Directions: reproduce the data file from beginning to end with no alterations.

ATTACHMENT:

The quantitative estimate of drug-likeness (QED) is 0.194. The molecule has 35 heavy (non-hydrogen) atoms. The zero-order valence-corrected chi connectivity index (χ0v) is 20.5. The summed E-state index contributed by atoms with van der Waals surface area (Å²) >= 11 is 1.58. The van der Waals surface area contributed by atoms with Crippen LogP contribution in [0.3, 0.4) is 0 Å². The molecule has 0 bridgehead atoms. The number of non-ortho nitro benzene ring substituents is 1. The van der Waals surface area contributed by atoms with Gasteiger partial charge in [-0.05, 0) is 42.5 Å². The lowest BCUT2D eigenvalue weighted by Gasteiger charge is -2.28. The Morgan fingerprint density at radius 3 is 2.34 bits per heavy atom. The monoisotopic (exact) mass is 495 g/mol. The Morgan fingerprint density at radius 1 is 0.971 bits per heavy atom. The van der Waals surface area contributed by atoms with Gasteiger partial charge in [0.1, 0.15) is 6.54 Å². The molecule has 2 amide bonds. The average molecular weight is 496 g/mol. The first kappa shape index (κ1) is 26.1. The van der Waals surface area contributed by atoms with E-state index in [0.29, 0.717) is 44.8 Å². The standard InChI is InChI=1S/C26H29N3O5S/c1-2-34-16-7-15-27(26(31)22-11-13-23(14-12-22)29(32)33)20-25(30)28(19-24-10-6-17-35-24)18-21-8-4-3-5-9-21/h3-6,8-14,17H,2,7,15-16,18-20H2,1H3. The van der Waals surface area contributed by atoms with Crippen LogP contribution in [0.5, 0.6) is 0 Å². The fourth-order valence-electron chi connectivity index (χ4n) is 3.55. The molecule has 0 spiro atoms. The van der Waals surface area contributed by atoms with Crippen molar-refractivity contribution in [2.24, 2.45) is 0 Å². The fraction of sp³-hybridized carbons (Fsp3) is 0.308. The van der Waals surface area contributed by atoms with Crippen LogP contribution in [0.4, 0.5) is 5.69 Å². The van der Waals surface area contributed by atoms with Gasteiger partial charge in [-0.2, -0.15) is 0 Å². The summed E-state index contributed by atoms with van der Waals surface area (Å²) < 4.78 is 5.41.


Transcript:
The quantitative estimate of drug-likeness (QED) is 0.194. The molecule has 35 heavy (non-hydrogen) atoms. The zero-order valence-corrected chi connectivity index (χ0v) is 20.5. The summed E-state index contributed by atoms with van der Waals surface area (Å²) >= 11 is 1.58. The van der Waals surface area contributed by atoms with Crippen LogP contribution in [0.3, 0.4) is 0 Å². The molecule has 0 bridgehead atoms. The number of non-ortho nitro benzene ring substituents is 1. The van der Waals surface area contributed by atoms with Gasteiger partial charge in [-0.05, 0) is 42.5 Å². The lowest BCUT2D eigenvalue weighted by Gasteiger charge is -2.28. The Morgan fingerprint density at radius 3 is 2.34 bits per heavy atom. The monoisotopic (exact) mass is 495 g/mol. The Morgan fingerprint density at radius 1 is 0.971 bits per heavy atom. The van der Waals surface area contributed by atoms with Gasteiger partial charge in [0.1, 0.15) is 6.54 Å². The molecule has 2 amide bonds. The average molecular weight is 496 g/mol. The first kappa shape index (κ1) is 26.1. The van der Waals surface area contributed by atoms with E-state index in [0.29, 0.717) is 44.8 Å². The standard InChI is InChI=1S/C26H29N3O5S/c1-2-34-16-7-15-27(26(31)22-11-13-23(14-12-22)29(32)33)20-25(30)28(19-24-10-6-17-35-24)18-21-8-4-3-5-9-21/h3-6,8-14,17H,2,7,15-16,18-20H2,1H3. The van der Waals surface area contributed by atoms with Crippen LogP contribution in [0.5, 0.6) is 0 Å². The fourth-order valence-electron chi connectivity index (χ4n) is 3.55. The molecule has 0 spiro atoms. The van der Waals surface area contributed by atoms with Crippen molar-refractivity contribution in [2.24, 2.45) is 0 Å². The fraction of sp³-hybridized carbons (Fsp3) is 0.308. The van der Waals surface area contributed by atoms with Crippen LogP contribution in [0.4, 0.5) is 5.69 Å². The van der Waals surface area contributed by atoms with Gasteiger partial charge in [-0.2, -0.15) is 0 Å². The summed E-state index contributed by atoms with van der Waals surface area (Å²) < 4.78 is 5.41.